Lastly, noted mammalogist Phil Hershkovitz reported a record of "Tapirus terrestris" from Central America (Costa Rica, I think) in one of his papers published by the Smithsonian Institution (I don't have the reference on hand). This is intriguing given that Brazilian tapirs are supposedly limited to South America. Verification is needed in order to ascertain whether it is really an extralimital T. terrestris, an incorrectly identified/labelled T. bairdii, or something else. The voucher specimen is in the US National Museum of Natural History.

By Erich Fitzgerald (not verified) on 05 Sep 2009 #permalink

Does that mean that all monospecific genera are somehow redundant and 'incorrect' in your opinion?

Many people now (since 20 to 40 years ago depending on the discipline) think that monotypic taxa (families with one genus, genera with one species, and so on) should be lumped with their relatives whenever possible, simply to avoid redundancy. The codes of nomenclature don't care, however.

Science has to my eye failed miserably to explain what it is doing to the rest of humanity even though it has revolutionised classification and our understanding or evolutionary relationships. I think this is partly because scientists exist in their own research bubbles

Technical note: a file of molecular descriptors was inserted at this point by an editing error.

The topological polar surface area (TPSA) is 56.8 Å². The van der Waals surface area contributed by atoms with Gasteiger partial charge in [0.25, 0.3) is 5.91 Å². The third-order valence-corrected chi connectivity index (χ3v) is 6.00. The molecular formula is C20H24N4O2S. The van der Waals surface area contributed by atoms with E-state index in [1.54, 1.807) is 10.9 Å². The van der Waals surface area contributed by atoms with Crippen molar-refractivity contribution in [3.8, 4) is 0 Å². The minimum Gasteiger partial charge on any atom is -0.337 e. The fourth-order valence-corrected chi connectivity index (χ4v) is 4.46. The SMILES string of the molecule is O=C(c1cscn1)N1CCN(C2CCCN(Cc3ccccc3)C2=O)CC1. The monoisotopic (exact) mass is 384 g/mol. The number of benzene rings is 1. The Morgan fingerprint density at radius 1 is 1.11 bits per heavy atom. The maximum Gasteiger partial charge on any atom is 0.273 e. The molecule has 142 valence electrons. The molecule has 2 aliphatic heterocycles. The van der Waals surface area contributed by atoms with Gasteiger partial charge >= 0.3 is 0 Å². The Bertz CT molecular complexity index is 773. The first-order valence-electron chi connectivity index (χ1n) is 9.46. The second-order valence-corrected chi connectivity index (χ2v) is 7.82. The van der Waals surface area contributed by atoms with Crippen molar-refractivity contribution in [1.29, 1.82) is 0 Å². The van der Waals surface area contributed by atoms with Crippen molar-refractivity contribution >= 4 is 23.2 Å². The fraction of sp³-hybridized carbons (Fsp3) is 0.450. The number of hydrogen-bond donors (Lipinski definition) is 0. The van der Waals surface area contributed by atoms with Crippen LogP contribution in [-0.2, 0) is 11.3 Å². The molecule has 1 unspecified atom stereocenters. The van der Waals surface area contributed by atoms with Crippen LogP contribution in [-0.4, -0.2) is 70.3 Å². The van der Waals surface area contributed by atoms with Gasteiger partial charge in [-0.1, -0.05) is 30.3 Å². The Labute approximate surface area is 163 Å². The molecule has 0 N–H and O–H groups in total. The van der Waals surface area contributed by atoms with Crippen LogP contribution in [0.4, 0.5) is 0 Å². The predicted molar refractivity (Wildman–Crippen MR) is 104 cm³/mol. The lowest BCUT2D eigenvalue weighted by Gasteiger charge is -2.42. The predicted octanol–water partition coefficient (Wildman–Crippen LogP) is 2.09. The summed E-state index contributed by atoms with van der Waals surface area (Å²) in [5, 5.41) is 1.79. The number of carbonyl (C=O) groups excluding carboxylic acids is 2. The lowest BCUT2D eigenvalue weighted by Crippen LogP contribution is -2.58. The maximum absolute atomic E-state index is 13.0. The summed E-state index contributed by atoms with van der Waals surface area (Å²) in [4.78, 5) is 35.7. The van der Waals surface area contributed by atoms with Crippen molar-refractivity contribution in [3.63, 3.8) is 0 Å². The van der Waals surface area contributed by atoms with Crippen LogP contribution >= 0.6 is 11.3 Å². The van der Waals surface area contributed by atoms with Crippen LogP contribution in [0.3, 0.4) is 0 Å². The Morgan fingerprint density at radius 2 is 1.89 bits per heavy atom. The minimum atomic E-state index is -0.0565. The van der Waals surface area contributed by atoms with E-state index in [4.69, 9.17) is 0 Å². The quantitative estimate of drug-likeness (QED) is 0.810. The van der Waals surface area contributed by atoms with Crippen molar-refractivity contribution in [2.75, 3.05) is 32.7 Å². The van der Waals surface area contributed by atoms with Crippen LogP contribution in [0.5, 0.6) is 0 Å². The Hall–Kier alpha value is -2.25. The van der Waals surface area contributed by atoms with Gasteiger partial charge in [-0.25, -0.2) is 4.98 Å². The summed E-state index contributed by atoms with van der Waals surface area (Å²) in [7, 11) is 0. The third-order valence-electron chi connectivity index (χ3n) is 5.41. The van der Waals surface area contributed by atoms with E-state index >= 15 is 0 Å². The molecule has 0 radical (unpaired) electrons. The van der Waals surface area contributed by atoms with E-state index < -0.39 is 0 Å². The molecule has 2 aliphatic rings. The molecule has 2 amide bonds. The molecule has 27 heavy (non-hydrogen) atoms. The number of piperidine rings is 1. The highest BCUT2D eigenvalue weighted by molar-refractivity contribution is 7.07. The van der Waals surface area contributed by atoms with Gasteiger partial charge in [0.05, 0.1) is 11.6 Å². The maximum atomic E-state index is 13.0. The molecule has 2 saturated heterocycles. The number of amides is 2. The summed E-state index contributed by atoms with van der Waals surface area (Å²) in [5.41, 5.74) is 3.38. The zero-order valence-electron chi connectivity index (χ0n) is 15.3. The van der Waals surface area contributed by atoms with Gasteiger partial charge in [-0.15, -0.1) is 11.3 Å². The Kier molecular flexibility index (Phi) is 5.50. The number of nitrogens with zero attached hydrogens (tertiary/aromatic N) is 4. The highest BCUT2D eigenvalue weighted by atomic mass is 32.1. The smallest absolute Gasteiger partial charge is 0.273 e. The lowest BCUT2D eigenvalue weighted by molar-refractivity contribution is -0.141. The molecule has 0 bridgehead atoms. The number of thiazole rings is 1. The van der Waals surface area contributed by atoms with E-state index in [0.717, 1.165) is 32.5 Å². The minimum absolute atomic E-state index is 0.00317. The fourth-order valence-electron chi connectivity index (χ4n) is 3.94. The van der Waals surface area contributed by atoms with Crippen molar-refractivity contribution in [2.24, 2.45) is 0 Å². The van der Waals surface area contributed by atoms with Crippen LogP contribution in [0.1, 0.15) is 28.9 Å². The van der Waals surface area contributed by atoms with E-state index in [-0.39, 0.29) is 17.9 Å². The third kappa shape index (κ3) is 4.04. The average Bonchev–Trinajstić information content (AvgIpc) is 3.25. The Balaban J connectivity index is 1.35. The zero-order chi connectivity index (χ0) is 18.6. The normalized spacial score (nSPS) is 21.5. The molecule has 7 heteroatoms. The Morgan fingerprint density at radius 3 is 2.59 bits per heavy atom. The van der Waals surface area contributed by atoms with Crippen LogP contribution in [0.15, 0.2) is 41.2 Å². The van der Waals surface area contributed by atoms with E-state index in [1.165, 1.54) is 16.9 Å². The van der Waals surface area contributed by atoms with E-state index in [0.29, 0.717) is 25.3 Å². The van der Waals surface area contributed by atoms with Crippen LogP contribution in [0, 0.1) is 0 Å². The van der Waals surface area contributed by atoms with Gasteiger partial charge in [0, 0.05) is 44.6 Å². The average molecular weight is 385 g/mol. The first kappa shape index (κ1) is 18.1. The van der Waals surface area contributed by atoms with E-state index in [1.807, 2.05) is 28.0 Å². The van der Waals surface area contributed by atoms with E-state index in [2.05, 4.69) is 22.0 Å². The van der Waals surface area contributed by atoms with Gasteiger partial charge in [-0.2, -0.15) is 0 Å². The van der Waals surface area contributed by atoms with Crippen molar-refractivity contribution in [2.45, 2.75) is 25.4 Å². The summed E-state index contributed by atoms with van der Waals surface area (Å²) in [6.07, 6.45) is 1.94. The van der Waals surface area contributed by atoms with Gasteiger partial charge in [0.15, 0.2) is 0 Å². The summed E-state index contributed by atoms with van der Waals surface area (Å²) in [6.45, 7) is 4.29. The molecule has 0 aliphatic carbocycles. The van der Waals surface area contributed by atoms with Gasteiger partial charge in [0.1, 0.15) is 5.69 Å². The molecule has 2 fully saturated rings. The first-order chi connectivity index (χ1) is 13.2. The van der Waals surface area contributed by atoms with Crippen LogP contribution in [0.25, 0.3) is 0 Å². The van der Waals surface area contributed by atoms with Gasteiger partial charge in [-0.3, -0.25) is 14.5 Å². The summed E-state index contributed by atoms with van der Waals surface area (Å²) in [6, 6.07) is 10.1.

I'd rather say it's because they're simply not paid to explain their work to the public. So they prefer to churn out another paper or three in the time it would take to write something popular.

That is perhaps one of the reasons science in general is so misrepresented in the press.

There's another: most journalists, even science journalists, don't understand the science they're reporting.

The idea behind the English-language ScienceBlogs is to have scientists talk to the public directly, without intermediaries that tend to get everything wrong. (I don't know about the Portuguese-language one. The German-language one does have several blogs by poorly knowledgeable journalist types, though it also features great blogs by scientists.)

Having said that I find TetZoology an excellent exemplar of what could be achieved.

Yes. Oh yes.

By David MarjanoviÄ (not verified) on 05 Sep 2009 #permalink

Thanks for further comments. Erich: thanks for neat insights. There is some very exciting extant tapir news in the system (no it does not concern van Roosmalen's animal), I will share it when I can.

With regard to Richard's comments about subgenera and so on (comment 10), let me clarify. For there to be a nameable phylogenetic entity within a 'genus', it has to contain more than one taxon (it should also not create radical paraphyly, which Megatapirus would). So, what I'm saying is that any clade of sub-generic level can be named, hence 'subgenera' are ok. Are monotypic genera permissible? Of course, sorry if I implied that.

Thanks Darren gotcha I wouldn't advocate paraphyly. I agree David that scientists are not paid to explain their work to the public. It's such a shame that our world is ruled by money. I was about to suggest that we need some overarching science body to do that but maybe that's a bit orwellian!